There is a lot more to building, selling and supporting a commercial system than most hobbyists realize. If they are prepared to provide their time at little or no cost then it may work. But if you are paying $50+/hour and they are counting the hours accurately, it will soon become very expensive.
Many hobbyists have the skills to build the machines. The problem is not the cost of the parts, it’s the time it takes to build it, make it work and support it. And therefore the cost.
To the Hobbyist: You will probably have to build two machines and have a complete set of spare parts sitting on the shelf waiting. You need to choose a system that is good enough to get the job done and be reliable but not be too expensive or overly complex in its engineering. Reliability must be 100% (or better) as it will be carrying the customers expensive cameras. What happens when the customer phones you at work and says “it won’t work and we’re on site, what do I do or come and fit it now”. What happens if the customer comes back and says I need two more by the end of next week for a big shoot.
Could it be done? Yes I think it could be done a lot cheaper than most of the major commercial systems. I agree with the Hobbyists but possibly for different reasons. Competition is growing and systems are getting cheaper but not yet much better or easier to use. Regulation and public perception are still major problems.
As a hobbyist you should really approach a local RC model aircraft club. Many clubs now have members building and flying multirotors. If your local club doesn’t or is not very helpful, try the on-line forums. You should be able to talk to someone in your local area.
As a potential commercial operator it’s a lot more difficult at the moment. First you should talk to CAA to find out what you are allowed to do and what the red tape is going to cost you.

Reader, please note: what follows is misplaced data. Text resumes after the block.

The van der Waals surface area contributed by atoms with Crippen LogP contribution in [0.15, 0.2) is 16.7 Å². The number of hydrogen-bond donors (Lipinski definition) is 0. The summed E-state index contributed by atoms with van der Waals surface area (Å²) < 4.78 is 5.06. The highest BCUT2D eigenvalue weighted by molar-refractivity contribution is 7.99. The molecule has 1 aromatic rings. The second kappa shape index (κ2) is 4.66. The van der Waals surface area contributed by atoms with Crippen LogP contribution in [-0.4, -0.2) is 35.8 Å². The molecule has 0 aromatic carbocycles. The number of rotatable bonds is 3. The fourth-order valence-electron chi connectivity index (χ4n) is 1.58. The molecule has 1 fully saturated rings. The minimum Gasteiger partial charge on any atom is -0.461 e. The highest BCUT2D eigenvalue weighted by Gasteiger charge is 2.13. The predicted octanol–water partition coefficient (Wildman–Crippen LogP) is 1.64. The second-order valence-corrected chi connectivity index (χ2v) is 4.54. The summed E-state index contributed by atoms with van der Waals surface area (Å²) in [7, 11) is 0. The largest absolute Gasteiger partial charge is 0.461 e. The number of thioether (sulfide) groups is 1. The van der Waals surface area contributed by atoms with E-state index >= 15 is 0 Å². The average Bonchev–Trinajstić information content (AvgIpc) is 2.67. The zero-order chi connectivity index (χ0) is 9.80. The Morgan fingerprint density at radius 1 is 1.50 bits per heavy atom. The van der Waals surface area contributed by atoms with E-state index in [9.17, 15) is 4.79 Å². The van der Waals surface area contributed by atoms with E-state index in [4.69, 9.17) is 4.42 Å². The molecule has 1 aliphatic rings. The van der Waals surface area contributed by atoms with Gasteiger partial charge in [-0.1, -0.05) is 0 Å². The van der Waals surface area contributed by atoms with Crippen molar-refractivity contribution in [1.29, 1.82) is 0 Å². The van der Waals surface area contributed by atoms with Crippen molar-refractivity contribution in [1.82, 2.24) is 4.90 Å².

Are Multirotors Drones?
It depends on your definition of drone and which side of the fence you are on. It really for public image and this is controlled by the media. They are turning “drone” into a bad thing; but considering that in general they are only interested in sensational headlines and not fact or real information, we should not expect any better.
Technically they are UAVs, Unmanned Aerial Vehicles.
Many multirotors have some autonomous flight ability, but this is generally a safety feature used to bring the craft back to the pilot in case of radio problems.
Most multirotors and flown similarly to RC model aircraft, within short range and manually by a pilot on the ground. Some are flown FPV (via a radio video link),but these are generally also flown short distance by a pilot watching the video and a spotter helping the pilot.
What about Privacy?
This is another issue being raised by the uninformed and the media looking for headlines.
Many multirotors carry cameras and can take very spectacular aerial video and scenic photos. Contrary to media claims they cannot easily be used to follow or spy on people. The basic reasons are that : to get a steady image you need a reasonably large sized machine which makes it more noisy, obvious and more expensive. Then you need a good expensive camera. And a pilot prepared to fly it into places a sane pilot would not.
It’s just a lot easier and you will get much better pictures or video doing it the way it’s always been done; with a camera, long lens, a lot of leg work and hiding in the bushes.
Maybe in the future when the media start using multirotors and the operator didn’t pay for it or build it, we will see them used more daringly. I look forward to this as it will then be worth attending events just to see the media crashing their expensive multirotors.
Regulation and Control
At the moment the authorities are unsure what to do about small UAVs which includes these multirotors. UAVs range in size from pocket-size to full-size aircraft. The authorities probably want to keep everyone happy but without giving up any control. Their first approach is to treat a 1Kg machine that flys around the back yard like it was a 4-seat passenger plane. To any sane person, this is obviously stupid.
To anyone who sees that the general media are looking for sensational headlines and actually provide almost no accurate information, it doesn’t seem that complicated. Leave small UAVs, under 2 to 4 Kg alone and simply apply existing model aircraft restrictions. Accidents and offences during their use will be handled by existing laws and procedures.
Another possibility is that the authorities (the US in particular) are afraid of where these small UAVs are going. They don’t want to control them, but they don’t want the average person and media having access to such a cheap and powerful technology. As small UAVs improve (smaller, quieter, better controls and longer flight times) they could become a game changer. The next technology to change the world, as the computer and then the cell-phone did for the general public.